The creature was easily lost in the tall grass where it crouched, long hair
sticking out at odd angles, obscuring most of its features. Gangly arms and
legs bent in on themselves. Heero could make out the sharp protrusion of a
nose, and the low, yellow glister of its eyes. Long hands traced idle
patterns on the ground as the goblin looked up at him, grinning toothily.
Half straightening, it matched his stare.
Heero felt a cold flare of anger. This thing should never have been so bold
with him. He could have killed it, once, with an off-hand gesture.
"What do you want?" Heero asked, eyes narrowing at it made a show of
"Want?" it repeated, then laughed; its voice was oddly childish. It moved
forward with the graceless agility of a monkey, padding on four limbs.
"What makes you think I want anything?"
Heero scowled. It thought it could tease him.
"Ask me what I'm doing here," it dared him as it circled. "Go on. Ask me."
Silence. Heero's hands knotted into fists, but he didn't respond.
The goblin huffed, a disappointed caricature on its face. "I won't tell you
if you don't ask."
"Then don't tell me."
It paused, drooping visibly. "Don't you want to know?" Even its hair
seemed to lose its energy, pressed down by the rain. The streetlights
caught the glint of metal around at its neck. It tensed -- Heero barely had
time to register the movement before it was on him. He caught it out of
reflex, saving his face from the broken claws that ended its fingers. Then
it was twisting and struggling against his grip; wiry muscles bunched and
flexed. "I doubt a pot pixy like you could tell me anything I'm interested
in hearing." Heero responded coolly.
"Fucking arrogant elf," It hissed through its teeth. Lunging, it bit his
hand hard enough to break the skin, but Heero held on determinedly. It
grinned at him when it pulled back, blood around its mouth. "You're nothing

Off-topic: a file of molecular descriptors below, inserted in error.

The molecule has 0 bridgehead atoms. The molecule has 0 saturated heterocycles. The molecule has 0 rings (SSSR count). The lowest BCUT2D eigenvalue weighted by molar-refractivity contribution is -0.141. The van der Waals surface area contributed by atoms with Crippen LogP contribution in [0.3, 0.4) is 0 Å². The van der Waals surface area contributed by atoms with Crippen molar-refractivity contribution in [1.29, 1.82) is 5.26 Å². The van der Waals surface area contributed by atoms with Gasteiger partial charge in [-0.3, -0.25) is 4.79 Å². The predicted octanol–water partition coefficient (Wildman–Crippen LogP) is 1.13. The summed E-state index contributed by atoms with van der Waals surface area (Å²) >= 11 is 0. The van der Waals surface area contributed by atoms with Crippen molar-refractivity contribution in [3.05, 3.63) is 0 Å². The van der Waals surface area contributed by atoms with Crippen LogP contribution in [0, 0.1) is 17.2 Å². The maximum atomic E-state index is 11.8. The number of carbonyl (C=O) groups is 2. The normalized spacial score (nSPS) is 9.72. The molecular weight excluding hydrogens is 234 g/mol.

but a has-been."
Heero snorted, not bothering to respond.
It lashed out with its feet next, and the air exploded from Heero's lungs
and it planted both firmly in his gut. The thing's long toes tangled in his
coat, scraping at his stomach as it looked for the leverage to wrench itself
free. His bitten hand throbbed in time with his heart, blood making his
grip slippery. Heero looked around, scanning the area for a weapon.
Scraps from the construction lay in haphazard piles, littered with bottles
and cans, plastic bags and pieces of piping that people had abandoned here
rather than transport to a dump. Left over fencing and rusty, broken ends
of rebar. Plenty of things that would serve his purposes.
Taking a chance, he let go of the goblin. Over balanced, it fell hard on
its back. Heero made a grab for a metal stake -- iron, burning and freezing
at once so he struggled not to throw it away immediately -- and brought it
down hard on the recovering creature.
It screamed, jaundiced eyes flying wide, as it clawed at the stake nailing
it to the ground. It was still screaming when Heero had to let go of the
bar. The sidhe staggered back a step, clutching his hand to his chest, and
sat down heavily on the ground. Slowly, the pain faded to a dull ache.
He was still standing over the body when Duo appeared. The crow landed on
the dead goblin, looking a question at Heero.
"You would show up now," he accused the bird wryly.
Duo preened innocently, and Heero almost heard him say, "I always liked to
make an entrance." Then his attention fell to the corpse. Heero turned
away, preferring not to watch his friend picking at the body of a goblin
which had just tried to kill him. The bird was studying something shiny
around the goblins throat with first one eye, then the other. Apparently,
as long as there was not competition, he was willing to take the time to
scavenge a bit of jewelry off of the dead goblin before he ate it.
Heero could hear Duo's voice as he said, "Oh, I love goblins. Nothing is
crunchy quite like goblins." That was nearly a century ago.
"It attacked me," Heero explained.
"Why did it do that?" Duo should have asked. He heard a pop from where the
UnSeelie crow was beginning to pick at his meal and preferred not to
consider what the sound might have been.
"I don't know," he said, answering the unvoiced question. "It wanted me to
"Why didn't you?"
Frowning, he answered, "I didn't like it playing games with me."
"Well, a goblin wouldn't have just decided to come after you," Duo's voice
pointed out reasonably. "Even they aren't that stupid."
He nodded. "Someone must have sent it."
But who, and why? Rubbing his injured hand gingerly, he considered. It had
been years since he was a threat to anyone. The Courts had all but
forgotten him. Without Relena, even if he'd had his powers still, he'd only
be one disenfranchised Knight. If he found her, maybe then he would be
something to fear again.
If he found her.
Suddenly, Heero smiled. For the first time in almost two decades, he was
close enough to finding Relena that someone was scared.